OSCE media representative urges European Parliament to reassess ACTA to safeguard freedom of expression
VIENNA, 14 February 2012 – In a letter to the President of the European Parliament, Martin Schulz, today, OSCE Representative on Freedom of the Media Dunja Mijatović urged the Parliament to safeguard free expression when discussing the draft Anti-Counterfeiting Trade Agreement (ACTA).
The letter to Schulz follows her January statement on ACTA as well as the Stop Online Piracy Act and Protect Intellectual Property Act in the United States, in which Mijatović warned about the dangers of placing the interests of rights holders above the fundamental right to freedom of expression and the right to privacy.
“In my role as the OSCE Representative on Freedom of the Media, I am mandated to observe media freedom developments in the OSCE participating States and am concerned that the present agreement on ACTA might have a detrimental affect on freedom of expression and a free flow of information in the digital age,” Mijatović wrote in her letter.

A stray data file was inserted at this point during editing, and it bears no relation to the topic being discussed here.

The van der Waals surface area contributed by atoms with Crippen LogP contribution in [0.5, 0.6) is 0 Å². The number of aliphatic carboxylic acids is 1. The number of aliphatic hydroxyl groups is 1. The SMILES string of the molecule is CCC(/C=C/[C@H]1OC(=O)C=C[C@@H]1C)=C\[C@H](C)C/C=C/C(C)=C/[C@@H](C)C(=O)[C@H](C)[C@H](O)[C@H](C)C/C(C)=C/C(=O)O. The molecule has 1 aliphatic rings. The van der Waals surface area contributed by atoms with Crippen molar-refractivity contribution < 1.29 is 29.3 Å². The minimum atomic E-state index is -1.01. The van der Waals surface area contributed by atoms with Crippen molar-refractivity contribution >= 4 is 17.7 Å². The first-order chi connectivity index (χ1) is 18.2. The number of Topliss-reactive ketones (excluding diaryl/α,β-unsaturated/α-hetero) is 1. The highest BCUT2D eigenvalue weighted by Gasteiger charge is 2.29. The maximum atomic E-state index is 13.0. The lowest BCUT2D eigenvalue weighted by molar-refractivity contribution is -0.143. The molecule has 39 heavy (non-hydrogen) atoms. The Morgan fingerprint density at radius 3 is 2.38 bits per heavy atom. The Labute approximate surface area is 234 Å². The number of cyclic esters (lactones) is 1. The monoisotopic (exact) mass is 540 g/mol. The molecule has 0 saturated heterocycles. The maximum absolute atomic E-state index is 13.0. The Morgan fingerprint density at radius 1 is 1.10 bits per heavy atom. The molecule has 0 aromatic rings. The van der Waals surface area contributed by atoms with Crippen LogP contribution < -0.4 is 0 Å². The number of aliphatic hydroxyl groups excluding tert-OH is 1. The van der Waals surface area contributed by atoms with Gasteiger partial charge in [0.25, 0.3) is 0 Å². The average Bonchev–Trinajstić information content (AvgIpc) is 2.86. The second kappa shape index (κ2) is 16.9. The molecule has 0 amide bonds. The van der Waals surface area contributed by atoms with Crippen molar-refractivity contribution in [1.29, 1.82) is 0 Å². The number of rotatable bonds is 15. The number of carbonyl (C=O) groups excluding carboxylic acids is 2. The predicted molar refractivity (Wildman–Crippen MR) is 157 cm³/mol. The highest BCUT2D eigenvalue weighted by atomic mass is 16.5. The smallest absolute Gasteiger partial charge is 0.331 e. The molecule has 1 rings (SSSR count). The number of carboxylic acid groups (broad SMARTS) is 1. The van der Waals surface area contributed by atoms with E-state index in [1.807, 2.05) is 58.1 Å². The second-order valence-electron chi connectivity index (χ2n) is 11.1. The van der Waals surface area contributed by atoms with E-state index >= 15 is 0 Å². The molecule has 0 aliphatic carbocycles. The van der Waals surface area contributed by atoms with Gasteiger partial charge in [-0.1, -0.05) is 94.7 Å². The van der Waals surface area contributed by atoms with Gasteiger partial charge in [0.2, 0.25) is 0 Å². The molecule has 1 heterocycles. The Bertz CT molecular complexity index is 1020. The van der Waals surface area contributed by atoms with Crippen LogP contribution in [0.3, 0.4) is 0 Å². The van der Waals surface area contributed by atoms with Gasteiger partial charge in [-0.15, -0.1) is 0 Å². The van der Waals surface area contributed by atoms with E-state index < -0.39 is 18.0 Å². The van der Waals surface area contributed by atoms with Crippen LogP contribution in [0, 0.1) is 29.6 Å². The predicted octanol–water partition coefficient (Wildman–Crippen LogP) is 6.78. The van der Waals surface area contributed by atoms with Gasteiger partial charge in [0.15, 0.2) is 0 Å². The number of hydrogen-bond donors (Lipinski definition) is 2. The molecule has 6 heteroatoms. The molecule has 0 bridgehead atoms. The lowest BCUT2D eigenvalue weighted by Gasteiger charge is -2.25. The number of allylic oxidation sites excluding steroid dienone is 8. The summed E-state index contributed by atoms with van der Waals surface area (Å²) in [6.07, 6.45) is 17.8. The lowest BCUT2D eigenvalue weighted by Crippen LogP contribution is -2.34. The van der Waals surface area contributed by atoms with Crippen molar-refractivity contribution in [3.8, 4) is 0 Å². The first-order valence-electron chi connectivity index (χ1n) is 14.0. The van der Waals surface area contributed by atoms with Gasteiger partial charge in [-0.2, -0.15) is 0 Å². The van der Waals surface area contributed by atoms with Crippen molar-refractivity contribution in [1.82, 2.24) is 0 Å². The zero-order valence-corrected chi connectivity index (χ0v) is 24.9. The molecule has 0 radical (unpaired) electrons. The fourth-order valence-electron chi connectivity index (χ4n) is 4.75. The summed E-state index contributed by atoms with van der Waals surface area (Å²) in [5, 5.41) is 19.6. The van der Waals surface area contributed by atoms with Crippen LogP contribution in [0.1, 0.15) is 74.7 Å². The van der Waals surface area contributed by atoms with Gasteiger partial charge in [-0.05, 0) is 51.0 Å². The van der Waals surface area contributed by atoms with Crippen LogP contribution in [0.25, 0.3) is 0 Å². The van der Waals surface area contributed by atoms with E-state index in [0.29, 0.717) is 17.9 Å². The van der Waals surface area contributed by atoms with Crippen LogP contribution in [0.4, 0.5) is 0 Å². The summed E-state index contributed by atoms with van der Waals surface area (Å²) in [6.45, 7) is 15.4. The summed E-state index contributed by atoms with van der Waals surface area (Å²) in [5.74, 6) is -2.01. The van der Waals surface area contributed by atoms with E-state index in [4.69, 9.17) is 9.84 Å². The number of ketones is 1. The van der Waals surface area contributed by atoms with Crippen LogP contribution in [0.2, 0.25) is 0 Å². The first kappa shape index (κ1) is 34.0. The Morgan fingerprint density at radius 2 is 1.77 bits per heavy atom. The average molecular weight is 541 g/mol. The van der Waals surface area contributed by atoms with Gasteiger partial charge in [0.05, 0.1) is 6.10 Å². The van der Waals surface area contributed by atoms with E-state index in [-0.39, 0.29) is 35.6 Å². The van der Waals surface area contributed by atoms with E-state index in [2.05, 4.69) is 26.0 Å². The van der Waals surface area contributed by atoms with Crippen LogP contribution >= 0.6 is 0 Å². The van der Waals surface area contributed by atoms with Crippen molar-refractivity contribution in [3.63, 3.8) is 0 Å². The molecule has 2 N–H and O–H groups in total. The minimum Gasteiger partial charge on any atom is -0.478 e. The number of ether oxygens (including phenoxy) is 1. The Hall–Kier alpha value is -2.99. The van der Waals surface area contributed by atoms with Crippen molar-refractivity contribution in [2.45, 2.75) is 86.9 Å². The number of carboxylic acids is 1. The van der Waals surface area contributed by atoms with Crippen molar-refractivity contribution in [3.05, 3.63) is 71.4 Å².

The Representative highlighted a number of concerns, including that ACTA would authorize online service providers to disclose personal information of alleged copyright infringers to rights holders without a court order or the right to appeal, placing the decision on the legal status of content outside the established judicial framework. Furthermore, these provisions would not provide for any guarantees of the right to privacy or the free flow of information, she said.
The Representative asked the European Parliament to take these issues into account when discussing ACTA.
“I think that it would be helpful to conduct a thorough assessment of the effect the agreement might have on fundamental rights, particularly freedom of expression and the right to privacy in the European Union and beyond,” Mijatović wrote.
“International copyright provisions were adopted a century ago, at a time when the first houses in Europe were equipped with electricity, not to speak about broadband. These provisions are not fitted well today to the pace of the digital age we are living in, with the ability to share information across borders,” she added.